Monday, September 01, 2014

the egg and the pigeon

1. all my omelets become scrambles

I’m lying here in bed, full of eggs and fresh tomatoes. Yesterday Nicole and I saw The Hundred-Foot Journey, a movie that will make you want to cook an omelet. It takes place in the present day—as evidenced by the presence of molecular gastronomy, racism that disguises itself as nationalism and a fleeting glimpse of a cell phone—but you would not know it from all the bicycles, cobblestone and charmingly eroding cottages, all shot in the same buttery light as the food that the main character cooks.

Eat, drink, homme, femme.
The movie is about a snooty French restaurant that competes with a new Indian restaurant across the street. It’s a nostalgic, fanciful and predictable movie, but also one that treats its characters with love and respect. It is middle-of-the-road—the characters literally kiss in the middle of the road that cuts between the restaurants—but in the best way. A movie you would take your mom to, but which would remind you that previous generations have plenty to teach us.

It’s been so nice to have a three-day weekend and to stretch out in my own imagined buttery light, to remember the things that center me while reminding myself that it’s fall (all but technically and weather-wise) and time to buckle down, train for that 5K I registered for and read serious books. I mean, I make these resolutions every few days, but they seem more doable when accompanied by an external change of seasons.

2. battle coo of the pigeon mom

Speaking of inspiration, I’ve been admiring the extinct animal plates my other friend Nicole is selling on Etsy. “There is an extinct totem animal in each of us,” her page claims, so I immediately started considering mine. (AK recently pointed out, with minimal judgement, how every story becomes a story about me. Other friends have observed this over the years in kind and unkind ways. SIGH. I should call this blog Bread and Bread and My Own Fucking Bellybutton. But it’s my blog and I will navel-gaze if I want to.)

Spirit of a survivor, bones of the massacred.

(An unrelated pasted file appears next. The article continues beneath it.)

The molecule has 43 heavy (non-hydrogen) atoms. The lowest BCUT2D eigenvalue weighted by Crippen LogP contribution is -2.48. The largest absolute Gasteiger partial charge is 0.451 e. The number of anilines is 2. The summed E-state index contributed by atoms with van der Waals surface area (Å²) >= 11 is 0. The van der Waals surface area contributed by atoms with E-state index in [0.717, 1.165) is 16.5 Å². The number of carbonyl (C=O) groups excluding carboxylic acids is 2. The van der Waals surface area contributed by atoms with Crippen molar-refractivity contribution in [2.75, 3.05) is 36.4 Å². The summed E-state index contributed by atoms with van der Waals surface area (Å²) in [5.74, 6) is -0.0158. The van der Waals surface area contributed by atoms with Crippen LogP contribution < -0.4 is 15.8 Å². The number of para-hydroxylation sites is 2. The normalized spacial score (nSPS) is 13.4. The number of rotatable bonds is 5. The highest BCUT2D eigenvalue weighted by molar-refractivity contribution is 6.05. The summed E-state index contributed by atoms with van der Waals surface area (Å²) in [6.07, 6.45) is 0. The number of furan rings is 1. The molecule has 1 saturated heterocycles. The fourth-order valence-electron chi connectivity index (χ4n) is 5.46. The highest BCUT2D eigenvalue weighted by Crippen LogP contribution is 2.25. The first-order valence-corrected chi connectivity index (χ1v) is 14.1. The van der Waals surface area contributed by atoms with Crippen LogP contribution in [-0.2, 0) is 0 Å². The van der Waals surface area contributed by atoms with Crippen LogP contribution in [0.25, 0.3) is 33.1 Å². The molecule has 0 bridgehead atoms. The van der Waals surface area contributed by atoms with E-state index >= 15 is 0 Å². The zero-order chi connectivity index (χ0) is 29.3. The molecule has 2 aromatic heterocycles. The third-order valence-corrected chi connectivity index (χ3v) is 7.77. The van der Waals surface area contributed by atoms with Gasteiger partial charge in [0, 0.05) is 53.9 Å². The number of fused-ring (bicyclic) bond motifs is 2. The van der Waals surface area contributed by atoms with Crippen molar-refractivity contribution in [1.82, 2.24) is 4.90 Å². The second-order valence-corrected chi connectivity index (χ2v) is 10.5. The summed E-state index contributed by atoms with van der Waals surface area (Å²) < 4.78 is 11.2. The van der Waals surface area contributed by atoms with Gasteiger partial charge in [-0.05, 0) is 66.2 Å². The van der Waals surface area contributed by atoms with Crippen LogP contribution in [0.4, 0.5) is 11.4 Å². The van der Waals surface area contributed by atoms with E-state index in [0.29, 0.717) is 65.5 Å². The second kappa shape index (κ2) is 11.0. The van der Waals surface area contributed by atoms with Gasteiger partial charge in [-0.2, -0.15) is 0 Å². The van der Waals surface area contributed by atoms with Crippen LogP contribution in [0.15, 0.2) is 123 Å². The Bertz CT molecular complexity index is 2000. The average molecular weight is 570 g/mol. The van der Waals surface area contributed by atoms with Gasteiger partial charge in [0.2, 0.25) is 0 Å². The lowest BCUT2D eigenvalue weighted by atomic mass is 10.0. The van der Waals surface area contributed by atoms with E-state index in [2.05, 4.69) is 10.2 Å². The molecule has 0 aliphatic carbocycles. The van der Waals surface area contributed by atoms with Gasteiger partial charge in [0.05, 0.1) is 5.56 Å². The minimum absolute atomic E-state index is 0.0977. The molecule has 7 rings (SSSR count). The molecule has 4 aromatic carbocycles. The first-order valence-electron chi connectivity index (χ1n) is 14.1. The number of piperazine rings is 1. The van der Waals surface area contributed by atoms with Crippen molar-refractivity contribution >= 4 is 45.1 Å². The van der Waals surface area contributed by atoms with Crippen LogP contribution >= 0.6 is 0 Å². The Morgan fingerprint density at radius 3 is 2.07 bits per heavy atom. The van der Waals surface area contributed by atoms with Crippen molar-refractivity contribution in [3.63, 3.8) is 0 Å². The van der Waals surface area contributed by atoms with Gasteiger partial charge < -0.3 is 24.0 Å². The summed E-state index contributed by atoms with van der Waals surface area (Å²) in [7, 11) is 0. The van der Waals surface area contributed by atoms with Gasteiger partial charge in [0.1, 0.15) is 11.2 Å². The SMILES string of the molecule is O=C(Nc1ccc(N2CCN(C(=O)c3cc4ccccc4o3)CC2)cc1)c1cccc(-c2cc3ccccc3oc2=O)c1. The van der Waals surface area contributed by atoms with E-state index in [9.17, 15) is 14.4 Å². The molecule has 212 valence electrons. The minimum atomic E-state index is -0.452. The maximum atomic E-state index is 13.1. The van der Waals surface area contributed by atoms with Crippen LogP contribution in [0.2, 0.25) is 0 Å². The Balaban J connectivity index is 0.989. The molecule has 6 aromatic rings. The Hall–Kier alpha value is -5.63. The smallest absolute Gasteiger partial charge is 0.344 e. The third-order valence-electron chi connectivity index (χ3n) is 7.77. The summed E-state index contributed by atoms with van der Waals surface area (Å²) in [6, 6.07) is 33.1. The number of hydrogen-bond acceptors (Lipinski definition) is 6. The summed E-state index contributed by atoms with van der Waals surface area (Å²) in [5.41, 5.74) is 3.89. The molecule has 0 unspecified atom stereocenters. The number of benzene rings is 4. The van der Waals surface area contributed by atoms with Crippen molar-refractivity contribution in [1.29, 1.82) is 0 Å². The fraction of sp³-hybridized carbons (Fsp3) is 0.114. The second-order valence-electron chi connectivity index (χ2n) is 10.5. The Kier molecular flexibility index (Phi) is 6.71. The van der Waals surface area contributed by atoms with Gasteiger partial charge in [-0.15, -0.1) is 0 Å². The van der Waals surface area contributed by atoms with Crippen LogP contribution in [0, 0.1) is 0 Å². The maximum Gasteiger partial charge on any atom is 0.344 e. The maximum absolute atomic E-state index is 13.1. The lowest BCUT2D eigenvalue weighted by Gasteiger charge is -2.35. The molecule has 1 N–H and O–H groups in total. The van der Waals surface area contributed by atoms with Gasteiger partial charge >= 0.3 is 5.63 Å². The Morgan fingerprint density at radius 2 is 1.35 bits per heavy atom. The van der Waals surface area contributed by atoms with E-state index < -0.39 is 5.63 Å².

I chose the Passenger Pigeon. In my new favorite book The Still Point of the Turning World, Emily Rapp describes herself as a Dragon Mom; she sees this club of mothers of dying children as fierce, fire-breathing and mythic (after all, in a society with a low child mortality rate, you don’t encounter dragons every day). And of course we’ve all heard of Tiger Moms, who make their kids practice violin nine hours a day for their own good.

If I’m fortunate enough to become a mom, I will be a Pigeon Mom. Pigeon Moms have taken the world’s shit. They are greasy and most often missing toes. They don’t seem mighty on the surface—speak too loudly and they’ll flutter off. But they’ll return almost immediately. They will get those donut crumbs you dropped. They will feed their little squabs, the one baby animal that lacks an online following.

Some ugly ducklings grow up to be very stately looking pigeons, thank you very much.
They are scrappy, persistent, imperfect, un-admired and numerous. Maybe you’re one yourself. On one hand, they’re survivors, making the best of things in any eave not covered in nails or netting. They do what is necessary. On the other hand, consider their extinct ancestors—who were also considered pests, who were wiped out because no one can survive everything. Pigeon Moms are breakable. Pigeon Moms (and of course I mean Pigeon People, who may or may not be parents or female) bounce back, almost—but not quite—infinitely.

My friend Jamie had a bird-rescuer friend. Once she made a comment in his presence about pigeons being rats with wings (which, again, I would consider a compliment; what’s cuter and smarter than a flying rat?). The bird rescuer, who had really looked closely at pigeons, said: “But they’re beautiful flyers.”

What’s your extinct totem animal?

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